Style 90 is also a compression-type fitting available in sizes from ½” to 2” nominal. Style 90 is a 300# coupling and provides an alternative to style 65 for heavier use. Style 90 also comes in a “universal” style with lock ring that prevents pipe pull out. Style 90 coupling is very popular on gas service lines due to armored gasket, ability to prevent pipe pull out and heaver grade. Refer to our video on style 90 to learn more about this style of dresser coupling.
Fig 7 – Dresser Style 90 couplings
Dresser Style 88 Coupling
Style 88 is made exclusively for copper tubing. Since copper tubing dimensions are different from steel pipe, the coupling has different IDs to match that of copper tubing. Style 88 coupling can also be used in tandem with style 65 coupling by using insulating adapter. Insulating adapter is a gasket adapter that fits over the copper tubing which in turn fits inside the style 65 compression coupling.
Fig 8 – Style 88 Dresser Fitting
Style 440 Joint Harness
Remember that with the exception of Style 90 universal coupling, Dresser Couplings will not prevent excessive axial forces. If pipe pull out a major concern, one should use Dresser Style 440 Joint Harnesses are steel tie-bolts, diametrically opposite, which extend across a coupled joint from lugs welded to the pipe on either side of the joint. Joint harnesses are particularly effective on unanchored bends subject to pulsating pressures of sharp intensity.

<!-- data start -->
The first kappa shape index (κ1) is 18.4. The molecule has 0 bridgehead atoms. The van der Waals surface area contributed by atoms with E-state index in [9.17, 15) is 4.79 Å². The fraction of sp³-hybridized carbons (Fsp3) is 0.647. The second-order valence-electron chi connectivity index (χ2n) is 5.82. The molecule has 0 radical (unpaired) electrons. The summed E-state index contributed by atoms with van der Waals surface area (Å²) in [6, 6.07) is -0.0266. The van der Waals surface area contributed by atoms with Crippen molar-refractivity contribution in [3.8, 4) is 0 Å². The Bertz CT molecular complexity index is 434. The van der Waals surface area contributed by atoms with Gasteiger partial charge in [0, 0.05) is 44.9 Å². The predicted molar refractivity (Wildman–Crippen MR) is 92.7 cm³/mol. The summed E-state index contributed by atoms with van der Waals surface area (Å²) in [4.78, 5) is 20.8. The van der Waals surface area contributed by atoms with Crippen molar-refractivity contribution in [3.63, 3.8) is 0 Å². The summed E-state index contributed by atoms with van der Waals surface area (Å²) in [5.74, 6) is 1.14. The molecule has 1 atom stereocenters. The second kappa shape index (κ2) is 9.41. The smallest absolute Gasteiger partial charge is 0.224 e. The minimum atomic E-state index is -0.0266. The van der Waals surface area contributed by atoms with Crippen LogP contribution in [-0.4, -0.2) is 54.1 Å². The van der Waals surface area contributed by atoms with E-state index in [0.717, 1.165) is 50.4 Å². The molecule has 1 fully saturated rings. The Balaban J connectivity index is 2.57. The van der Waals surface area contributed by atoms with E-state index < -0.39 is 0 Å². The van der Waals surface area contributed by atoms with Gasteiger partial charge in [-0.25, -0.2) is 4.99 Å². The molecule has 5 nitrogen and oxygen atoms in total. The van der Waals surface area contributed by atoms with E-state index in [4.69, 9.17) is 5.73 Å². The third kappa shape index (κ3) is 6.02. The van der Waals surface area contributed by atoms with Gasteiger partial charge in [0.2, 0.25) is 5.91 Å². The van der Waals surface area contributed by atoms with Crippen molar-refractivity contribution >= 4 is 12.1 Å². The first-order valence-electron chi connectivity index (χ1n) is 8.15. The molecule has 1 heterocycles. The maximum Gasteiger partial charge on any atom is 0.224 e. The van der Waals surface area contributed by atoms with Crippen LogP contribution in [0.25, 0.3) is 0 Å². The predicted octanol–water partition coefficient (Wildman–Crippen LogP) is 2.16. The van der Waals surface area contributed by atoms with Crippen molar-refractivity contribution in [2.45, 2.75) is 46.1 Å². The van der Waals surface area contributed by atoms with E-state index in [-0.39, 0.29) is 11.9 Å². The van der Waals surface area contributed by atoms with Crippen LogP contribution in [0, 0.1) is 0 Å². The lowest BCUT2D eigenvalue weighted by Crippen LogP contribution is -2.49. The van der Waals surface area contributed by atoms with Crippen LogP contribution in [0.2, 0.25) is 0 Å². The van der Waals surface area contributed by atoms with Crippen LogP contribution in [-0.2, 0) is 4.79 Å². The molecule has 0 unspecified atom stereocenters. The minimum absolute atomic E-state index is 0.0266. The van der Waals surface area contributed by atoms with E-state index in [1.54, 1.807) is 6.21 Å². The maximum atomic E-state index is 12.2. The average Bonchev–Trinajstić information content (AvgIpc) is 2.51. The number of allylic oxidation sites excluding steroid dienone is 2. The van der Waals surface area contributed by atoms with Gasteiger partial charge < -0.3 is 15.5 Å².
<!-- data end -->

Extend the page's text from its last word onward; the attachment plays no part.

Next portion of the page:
Fig 9 – Style 440 Joint Harness
As you can see, Dresser offers a broad line of choices for couplings. Each of these couplings are made for specific application and offer unique advantages. Coupling should be selected based on the intended application, pressure & temperate requirement, space available and any regulatory requirement. When used properly, Dresser Couplings offers a long life that often exceed the life of equipment/pipe. Dresser couplings can be used on steel pipe, cast iron pipe, ductile iron pipe, PVC pipe & HDPE pipe.
Dresser couplings are being used for more than 100 years and are proudly Made in USA. Trupply is an authorized Dresser Coupling Distributor and we stock pretty much all the styles and sizes for immediate shipment. Call us at 281.516.8100 or email firstname.lastname@example.org
Fig 10 – Trupply’s warehouse
Video Transcript - Style 38 - Style 40 Coupling